Tuesday, May 21, 2013

Portions of Waldo Fire burn area to reopen

Posted by on Tue, May 21, 2013 at 5:30 PM

The U.S. Forest Service today announced that roughly 40 percent of the area burned by last summer's Waldo Canyon Fire — and no, there's still no word on what or who started it — will reopen to outdoor enthusiasts this Friday, May 24. Available areas will include Rampart Reservoir, related campgrounds and picnic areas, and Schubarth Road.

“Since the Waldo Canyon fire, we have accomplished a considerable about [sic] of work at the recreation sites and the trail around the Reservoir," says district ranger Alan Hahn in a press release. "Our goal is to provide a safe environment for forest visitors.”

The remainder of the Waldo Canyon Burn Area will be closed until further notice. The Waldo Canyon Trail #640 is not open because the steep valleys pose public danger during a major rain event which could trap visitors in low lying areas. Hazards exist such as falling rocks and dead trees, unstable ground and hidden stump holes. In several areas, it is almost impossible to climb to higher ground given the extremely steep terrain. The Closure also allows new vegetation to grow without being trampled. Addition re-vegetation projects will take place throughout the year.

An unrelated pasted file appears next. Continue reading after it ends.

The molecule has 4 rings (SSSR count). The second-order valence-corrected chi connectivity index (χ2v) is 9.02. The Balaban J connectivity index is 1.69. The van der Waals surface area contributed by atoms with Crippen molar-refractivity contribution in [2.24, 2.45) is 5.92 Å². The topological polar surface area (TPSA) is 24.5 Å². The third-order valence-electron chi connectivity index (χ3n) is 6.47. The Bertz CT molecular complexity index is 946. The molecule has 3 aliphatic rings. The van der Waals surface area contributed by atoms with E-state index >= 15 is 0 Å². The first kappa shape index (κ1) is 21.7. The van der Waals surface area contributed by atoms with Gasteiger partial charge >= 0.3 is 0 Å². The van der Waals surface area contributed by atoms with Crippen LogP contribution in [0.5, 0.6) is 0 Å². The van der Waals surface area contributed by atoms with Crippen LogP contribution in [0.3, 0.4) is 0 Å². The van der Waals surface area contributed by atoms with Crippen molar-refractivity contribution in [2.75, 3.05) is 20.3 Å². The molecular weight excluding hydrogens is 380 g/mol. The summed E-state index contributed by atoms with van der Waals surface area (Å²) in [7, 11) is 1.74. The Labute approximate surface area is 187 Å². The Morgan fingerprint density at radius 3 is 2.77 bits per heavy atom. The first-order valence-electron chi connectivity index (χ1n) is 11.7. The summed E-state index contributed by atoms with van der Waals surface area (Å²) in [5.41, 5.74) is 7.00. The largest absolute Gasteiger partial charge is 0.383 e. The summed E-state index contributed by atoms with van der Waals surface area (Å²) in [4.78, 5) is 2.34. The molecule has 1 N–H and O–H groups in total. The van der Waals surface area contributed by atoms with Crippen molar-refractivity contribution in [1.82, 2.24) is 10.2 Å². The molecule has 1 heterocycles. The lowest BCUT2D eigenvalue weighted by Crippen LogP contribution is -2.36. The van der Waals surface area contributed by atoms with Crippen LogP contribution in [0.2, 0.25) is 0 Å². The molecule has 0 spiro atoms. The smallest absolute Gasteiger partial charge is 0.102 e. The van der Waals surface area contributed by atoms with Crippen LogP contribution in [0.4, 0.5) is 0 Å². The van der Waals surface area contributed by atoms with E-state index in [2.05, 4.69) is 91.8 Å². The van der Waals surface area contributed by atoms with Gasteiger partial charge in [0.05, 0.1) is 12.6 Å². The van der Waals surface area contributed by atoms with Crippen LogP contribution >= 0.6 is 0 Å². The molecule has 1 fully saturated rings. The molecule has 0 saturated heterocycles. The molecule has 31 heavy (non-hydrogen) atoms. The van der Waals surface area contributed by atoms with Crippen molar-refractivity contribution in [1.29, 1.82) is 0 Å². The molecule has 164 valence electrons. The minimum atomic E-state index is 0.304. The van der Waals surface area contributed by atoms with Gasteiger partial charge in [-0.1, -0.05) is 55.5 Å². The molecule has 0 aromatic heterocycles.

Small water craft with electric motors can be launched from the shore at Rampart Reservoir. Visitors are cautioned that the water level at the Reservoir is expected to be low and the boat launch and ramp will be closed. No boats or motor vehicles will be allowed to cross the dam. Nichols Reservoir, south of the dam, is empty and is included in the new Closure Order. Stanley Canyon Reservoir is also empty.

“Please be patient and understand that this landscape has been dramatically altered. Our concern for your safety is paramount” said Hahn.

Public safety is a challenge because of the Burn Area’s proximity to the City of Colorado Springs and heavy visitor use in the past. According to Law Enforcement Officer Tom Healy, “The Closure Order is in place for personal safety and to protect the landscape by allowing it to heal.” Visitors are encouraged to enjoy the open areas. Violators are subject to a maximum fine of $5,000.

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